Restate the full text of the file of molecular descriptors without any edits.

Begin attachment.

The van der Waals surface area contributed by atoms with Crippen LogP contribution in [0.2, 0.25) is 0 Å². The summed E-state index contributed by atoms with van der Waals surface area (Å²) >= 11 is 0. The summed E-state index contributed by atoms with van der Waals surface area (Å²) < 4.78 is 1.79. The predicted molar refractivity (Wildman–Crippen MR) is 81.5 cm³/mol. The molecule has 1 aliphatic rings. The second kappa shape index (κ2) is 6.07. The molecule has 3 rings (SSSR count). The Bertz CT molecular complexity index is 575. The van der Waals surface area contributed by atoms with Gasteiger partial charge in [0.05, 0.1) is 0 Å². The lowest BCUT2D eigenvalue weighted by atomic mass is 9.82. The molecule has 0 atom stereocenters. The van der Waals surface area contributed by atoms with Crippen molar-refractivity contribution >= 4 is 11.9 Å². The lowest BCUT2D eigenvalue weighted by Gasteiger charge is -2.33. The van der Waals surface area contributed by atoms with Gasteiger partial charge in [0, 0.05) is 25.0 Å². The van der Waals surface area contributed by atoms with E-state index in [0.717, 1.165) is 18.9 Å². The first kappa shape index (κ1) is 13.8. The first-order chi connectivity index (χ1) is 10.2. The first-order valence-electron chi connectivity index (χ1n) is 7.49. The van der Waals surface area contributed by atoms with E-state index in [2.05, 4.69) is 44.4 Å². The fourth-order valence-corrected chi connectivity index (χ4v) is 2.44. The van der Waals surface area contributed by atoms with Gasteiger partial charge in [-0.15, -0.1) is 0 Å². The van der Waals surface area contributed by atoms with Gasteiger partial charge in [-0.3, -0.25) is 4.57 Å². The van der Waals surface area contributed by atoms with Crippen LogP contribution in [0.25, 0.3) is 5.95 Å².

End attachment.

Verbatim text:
The van der Waals surface area contributed by atoms with Crippen LogP contribution in [0.2, 0.25) is 0 Å². The summed E-state index contributed by atoms with van der Waals surface area (Å²) >= 11 is 0. The summed E-state index contributed by atoms with van der Waals surface area (Å²) < 4.78 is 1.79. The predicted molar refractivity (Wildman–Crippen MR) is 81.5 cm³/mol. The molecule has 1 aliphatic rings. The second kappa shape index (κ2) is 6.07. The molecule has 3 rings (SSSR count). The Bertz CT molecular complexity index is 575. The van der Waals surface area contributed by atoms with Gasteiger partial charge in [0.05, 0.1) is 0 Å². The lowest BCUT2D eigenvalue weighted by atomic mass is 9.82. The molecule has 0 atom stereocenters. The van der Waals surface area contributed by atoms with Crippen molar-refractivity contribution >= 4 is 11.9 Å². The lowest BCUT2D eigenvalue weighted by Gasteiger charge is -2.33. The van der Waals surface area contributed by atoms with Gasteiger partial charge in [0, 0.05) is 25.0 Å². The van der Waals surface area contributed by atoms with E-state index in [0.717, 1.165) is 18.9 Å². The first kappa shape index (κ1) is 13.8. The first-order chi connectivity index (χ1) is 10.2. The first-order valence-electron chi connectivity index (χ1n) is 7.49. The van der Waals surface area contributed by atoms with E-state index in [2.05, 4.69) is 44.4 Å². The fourth-order valence-corrected chi connectivity index (χ4v) is 2.44. The van der Waals surface area contributed by atoms with Gasteiger partial charge in [-0.15, -0.1) is 0 Å². The van der Waals surface area contributed by atoms with Gasteiger partial charge in [-0.3, -0.25) is 4.57 Å². The van der Waals surface area contributed by atoms with Crippen LogP contribution in [0.25, 0.3) is 5.95 Å².